The term Art Nouveau was born in artistic environments anti- academics of 1884 in Belgium. The style was born as a reaction on the part of the European culture to the standardization and the loss of aesthetic style typical of industrial production imitating the historical styles of the past. Initially, the artistic innovation was decorative, involving applied art, but later became interested in all the other arts, from painting to architecture.
The Art Nouveau style is characterized by its linearism that is inspired by plant and floral ornaments. The sinuous line and phytomorphic motifs are the protagonists of this style. In every country, the New Art develops in a different way because everyone interprets the innovation differently,
And even names change. Art Nouveau is the French name that is born from the sign of a store of the avant-garde in Paris in 1895. In Italy, it was called ‘Floral’ but spread under the name Liberty as suggested by the Emporio ‘Liberty and Liberty Co’ opened in London in 1875 by Arthur Lasemby Liberty who was selling furniture that followed the new style of the ‘Arts and Crafts’ of Morris.
The fashion of the liberty reached its acme in 1902 with the International Exhibition of Turin. Among the major representatives of this architectural style, one remembers Raimondo Tommaso D’ Aronco, Ernesto Basile and Giuseppe Sommaruga.
Sardinia hosts many examples of the Art Nouveau architectural style, and one of these is undoubtedly the Liberty Palazzina which is located in Piazza Lamarmora in the city of Iglesias. In the late 1800 and early 1900s, this important mining, commercial and industrial center of ancient date, became a pole of reference for many French, British and Italian companies that had received mining concessions.
The leaders of the major mining companies of Belgium, France, Germany and Great Britain were responsible for the architectural changes in the city. The city acquired an architecture with mitteleuropean aspects and especially in the historical city center, and there are many examples of Liberty style, neo-Gothic and eclectic, suggestive of an era culturally and economically significant of the city which testifies to the prosperity of the same as a result of the relaunch of the mining activity.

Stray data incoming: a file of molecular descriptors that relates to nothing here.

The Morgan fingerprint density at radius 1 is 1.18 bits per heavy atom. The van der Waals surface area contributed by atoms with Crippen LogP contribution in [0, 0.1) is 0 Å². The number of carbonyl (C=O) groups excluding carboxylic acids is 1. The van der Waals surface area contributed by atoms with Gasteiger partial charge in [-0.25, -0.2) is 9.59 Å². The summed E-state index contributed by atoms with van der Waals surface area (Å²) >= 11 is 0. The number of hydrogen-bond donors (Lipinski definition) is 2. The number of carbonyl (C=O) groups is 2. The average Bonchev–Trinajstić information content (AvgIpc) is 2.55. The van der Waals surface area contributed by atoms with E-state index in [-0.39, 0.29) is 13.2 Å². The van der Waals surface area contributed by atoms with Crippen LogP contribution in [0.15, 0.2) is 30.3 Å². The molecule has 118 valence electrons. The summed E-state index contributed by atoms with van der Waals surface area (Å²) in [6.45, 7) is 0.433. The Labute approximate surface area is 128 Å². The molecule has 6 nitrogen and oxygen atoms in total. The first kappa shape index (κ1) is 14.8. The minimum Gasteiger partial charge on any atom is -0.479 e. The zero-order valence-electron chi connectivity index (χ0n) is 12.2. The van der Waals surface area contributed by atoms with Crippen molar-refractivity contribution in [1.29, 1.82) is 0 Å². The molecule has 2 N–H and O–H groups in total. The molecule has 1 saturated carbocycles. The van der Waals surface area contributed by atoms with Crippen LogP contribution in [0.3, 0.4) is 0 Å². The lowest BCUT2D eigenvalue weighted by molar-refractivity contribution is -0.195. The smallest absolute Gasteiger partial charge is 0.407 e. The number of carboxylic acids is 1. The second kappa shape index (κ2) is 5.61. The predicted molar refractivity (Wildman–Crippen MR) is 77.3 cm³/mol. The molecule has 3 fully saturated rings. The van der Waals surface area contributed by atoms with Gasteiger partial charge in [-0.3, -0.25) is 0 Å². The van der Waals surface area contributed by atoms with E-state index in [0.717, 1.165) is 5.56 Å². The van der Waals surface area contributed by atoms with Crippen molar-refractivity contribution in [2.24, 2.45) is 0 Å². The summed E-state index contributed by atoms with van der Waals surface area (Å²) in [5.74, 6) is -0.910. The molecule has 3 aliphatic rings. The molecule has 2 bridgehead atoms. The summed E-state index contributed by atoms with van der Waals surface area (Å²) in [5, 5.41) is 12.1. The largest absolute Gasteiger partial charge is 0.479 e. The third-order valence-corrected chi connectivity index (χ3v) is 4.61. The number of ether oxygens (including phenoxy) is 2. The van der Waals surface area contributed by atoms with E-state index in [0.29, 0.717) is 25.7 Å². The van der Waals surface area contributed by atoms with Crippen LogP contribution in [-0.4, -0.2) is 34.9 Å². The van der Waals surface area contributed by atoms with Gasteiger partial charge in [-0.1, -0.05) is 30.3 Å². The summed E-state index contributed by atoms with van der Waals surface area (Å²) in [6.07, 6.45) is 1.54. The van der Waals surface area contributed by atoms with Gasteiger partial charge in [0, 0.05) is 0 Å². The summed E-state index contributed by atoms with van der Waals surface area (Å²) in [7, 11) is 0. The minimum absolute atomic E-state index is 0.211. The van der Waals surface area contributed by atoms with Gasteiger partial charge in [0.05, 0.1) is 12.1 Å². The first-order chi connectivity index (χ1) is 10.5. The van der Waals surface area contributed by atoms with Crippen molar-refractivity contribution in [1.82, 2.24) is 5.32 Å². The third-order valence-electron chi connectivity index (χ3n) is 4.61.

The building dates back to 1903-1904. Just a few steps from the Cathedral in the historical city center, one finds the building in the central Piazza Lamarmora, positioned at the point of which are two important streets in the historic city center: Via Azuni, already Ruga Magistra and Corso Matteotti, first known as the Via Nuova.
One can see nine panels that seem to put together all of Italy — from north to south. There depict brands which have now disappeared from the cash registers, but also notes some national brands: an eagle with its wings spread (Fernet Branca), the two old men (Cacao Talmone), lion (Marsala Florio), liqueur Coca Buton, the Strega and Ramazzotti, sweets of the Lazzaroni, the Vermouth Ballor etc.
During the restoration, a very pleasant contrast of candid gesso with the “terra di Siena bruciata” in the wall of the Palazzina was found. The facade of the ground floor is a false “bugnato” and the floor is occupied by Caffè Littarru that continues the activity of the ancient “Pasticceria Offelleria Lamarmora” of which no trace remains in the furniture or in the details of the finishes.
The offelle are a typical dessert of high Italy, imported to Iglesias by pastry chefs from Italian Switzerland as Robbi, Tramer and Clavuot. The building is on three floors separated by marcapiano (a horizontal band in a building) between floors, onto which open elegant iron balconies. On the top of the building one can find the terrace which has a closed volume, formerly used as a wash house.
The interior spaces can be visited and are intended for cultural activities.